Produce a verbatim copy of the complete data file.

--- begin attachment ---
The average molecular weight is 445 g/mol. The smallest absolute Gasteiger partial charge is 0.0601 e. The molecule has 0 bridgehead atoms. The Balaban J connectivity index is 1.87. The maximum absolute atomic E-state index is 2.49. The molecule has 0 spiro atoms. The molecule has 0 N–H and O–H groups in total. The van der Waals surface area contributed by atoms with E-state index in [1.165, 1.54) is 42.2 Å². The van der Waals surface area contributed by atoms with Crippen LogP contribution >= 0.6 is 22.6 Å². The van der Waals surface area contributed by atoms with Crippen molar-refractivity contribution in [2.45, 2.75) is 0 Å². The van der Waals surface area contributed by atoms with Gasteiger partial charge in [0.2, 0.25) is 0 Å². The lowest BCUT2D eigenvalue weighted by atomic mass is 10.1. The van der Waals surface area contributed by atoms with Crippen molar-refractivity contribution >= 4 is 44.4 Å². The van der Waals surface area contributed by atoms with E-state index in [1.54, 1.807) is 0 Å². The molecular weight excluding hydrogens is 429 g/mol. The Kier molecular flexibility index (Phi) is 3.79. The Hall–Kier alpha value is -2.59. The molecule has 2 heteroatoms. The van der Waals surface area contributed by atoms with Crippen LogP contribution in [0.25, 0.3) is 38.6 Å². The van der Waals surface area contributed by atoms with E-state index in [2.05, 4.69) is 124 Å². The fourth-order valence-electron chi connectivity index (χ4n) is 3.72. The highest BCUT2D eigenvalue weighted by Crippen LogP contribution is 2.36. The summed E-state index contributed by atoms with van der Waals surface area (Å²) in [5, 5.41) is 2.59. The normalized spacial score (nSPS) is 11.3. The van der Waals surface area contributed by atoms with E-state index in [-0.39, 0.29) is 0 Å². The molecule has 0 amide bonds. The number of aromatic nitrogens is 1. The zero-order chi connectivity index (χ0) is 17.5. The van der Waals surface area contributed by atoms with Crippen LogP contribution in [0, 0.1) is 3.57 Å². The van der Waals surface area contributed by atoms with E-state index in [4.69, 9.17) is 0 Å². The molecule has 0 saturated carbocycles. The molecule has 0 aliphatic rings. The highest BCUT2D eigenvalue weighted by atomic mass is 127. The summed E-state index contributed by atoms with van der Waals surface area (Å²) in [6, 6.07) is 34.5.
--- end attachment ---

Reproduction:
The average molecular weight is 445 g/mol. The smallest absolute Gasteiger partial charge is 0.0601 e. The molecule has 0 bridgehead atoms. The Balaban J connectivity index is 1.87. The maximum absolute atomic E-state index is 2.49. The molecule has 0 spiro atoms. The molecule has 0 N–H and O–H groups in total. The van der Waals surface area contributed by atoms with E-state index in [1.165, 1.54) is 42.2 Å². The van der Waals surface area contributed by atoms with Crippen LogP contribution >= 0.6 is 22.6 Å². The van der Waals surface area contributed by atoms with Crippen molar-refractivity contribution in [2.45, 2.75) is 0 Å². The van der Waals surface area contributed by atoms with Gasteiger partial charge in [0.2, 0.25) is 0 Å². The lowest BCUT2D eigenvalue weighted by atomic mass is 10.1. The van der Waals surface area contributed by atoms with Crippen molar-refractivity contribution >= 4 is 44.4 Å². The van der Waals surface area contributed by atoms with E-state index in [1.54, 1.807) is 0 Å². The molecular weight excluding hydrogens is 429 g/mol. The Kier molecular flexibility index (Phi) is 3.79. The Hall–Kier alpha value is -2.59. The molecule has 2 heteroatoms. The van der Waals surface area contributed by atoms with Crippen LogP contribution in [0.25, 0.3) is 38.6 Å². The van der Waals surface area contributed by atoms with E-state index in [2.05, 4.69) is 124 Å². The fourth-order valence-electron chi connectivity index (χ4n) is 3.72. The highest BCUT2D eigenvalue weighted by Crippen LogP contribution is 2.36. The summed E-state index contributed by atoms with van der Waals surface area (Å²) in [5, 5.41) is 2.59. The normalized spacial score (nSPS) is 11.3. The van der Waals surface area contributed by atoms with E-state index in [-0.39, 0.29) is 0 Å². The molecule has 0 amide bonds. The number of aromatic nitrogens is 1. The zero-order chi connectivity index (χ0) is 17.5. The van der Waals surface area contributed by atoms with Crippen LogP contribution in [0, 0.1) is 3.57 Å². The van der Waals surface area contributed by atoms with E-state index in [4.69, 9.17) is 0 Å². The molecule has 0 saturated carbocycles. The molecule has 0 aliphatic rings. The highest BCUT2D eigenvalue weighted by atomic mass is 127. The summed E-state index contributed by atoms with van der Waals surface area (Å²) in [6, 6.07) is 34.5.